Only the “Council of Vocations” can approve such writing. The narrator, Equality 7-2521, struggles to conform even as he defies such rules: “We strive to be like all our brother men, for all men must be alike.” But he is not.

At six feet, Equality 7-2521 towers over other boys. His teacher warns, “There is evil in your bones.” In school, he is unhappy because “learning was too easy. This is a great sin, to be born with a head which is too quick.” How does he know? “The teachers told us so.”

Eventually, Equality 7-2521 tries to imitate the slow learners. But the teachers know, “and we were lashed more often than all the other children.” And when he turns fifteen, the Council of Vocations places him in the Home of the Street Sweepers, where he will have no more opportunities to display his “quick” mind. Equity achieved. [Source: Foundation for Economic Education]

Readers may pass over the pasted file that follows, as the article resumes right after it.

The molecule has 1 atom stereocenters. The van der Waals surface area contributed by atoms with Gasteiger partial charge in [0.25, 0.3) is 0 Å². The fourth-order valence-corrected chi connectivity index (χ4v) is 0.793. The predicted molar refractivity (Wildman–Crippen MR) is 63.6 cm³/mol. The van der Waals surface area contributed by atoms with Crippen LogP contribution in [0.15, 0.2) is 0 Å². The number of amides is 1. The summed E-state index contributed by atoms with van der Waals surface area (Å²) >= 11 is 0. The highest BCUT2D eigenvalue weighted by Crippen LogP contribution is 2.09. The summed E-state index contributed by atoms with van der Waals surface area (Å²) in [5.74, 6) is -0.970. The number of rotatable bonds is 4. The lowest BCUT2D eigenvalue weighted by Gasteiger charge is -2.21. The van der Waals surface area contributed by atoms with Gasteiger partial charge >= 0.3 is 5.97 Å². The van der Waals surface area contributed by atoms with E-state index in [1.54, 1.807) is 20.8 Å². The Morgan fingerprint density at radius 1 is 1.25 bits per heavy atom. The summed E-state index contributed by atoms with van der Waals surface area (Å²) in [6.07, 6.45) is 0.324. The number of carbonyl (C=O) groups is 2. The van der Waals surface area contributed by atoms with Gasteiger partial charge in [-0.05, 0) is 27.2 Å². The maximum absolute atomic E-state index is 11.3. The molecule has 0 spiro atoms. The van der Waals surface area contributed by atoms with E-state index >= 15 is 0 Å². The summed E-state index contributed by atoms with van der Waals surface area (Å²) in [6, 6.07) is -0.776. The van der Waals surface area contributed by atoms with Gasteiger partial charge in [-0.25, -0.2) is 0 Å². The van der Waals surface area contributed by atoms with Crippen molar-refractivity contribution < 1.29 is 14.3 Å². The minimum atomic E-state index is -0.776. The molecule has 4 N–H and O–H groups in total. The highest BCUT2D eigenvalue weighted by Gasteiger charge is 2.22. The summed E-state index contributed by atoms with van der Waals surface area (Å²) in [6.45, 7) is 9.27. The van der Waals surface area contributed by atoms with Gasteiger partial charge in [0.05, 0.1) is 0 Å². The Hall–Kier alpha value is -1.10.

Michael J. Hurd, Daily Dose of Reason

Ayn Rand on Poverty

If concern for human poverty and suffering were one’s primary motive, one would seek to discover their cause. One would not fail to ask: Why did some nations develop, while others did not? Why have some nations achieved material abundance, while others have remained stagnant in subhuman misery? History and, specifically, the unprecedented prosperity-explosion of the nineteenth century, would give an immediate answer: capitalism is the only system that enables men to produce abundance—and the key to capitalism is individual freedom.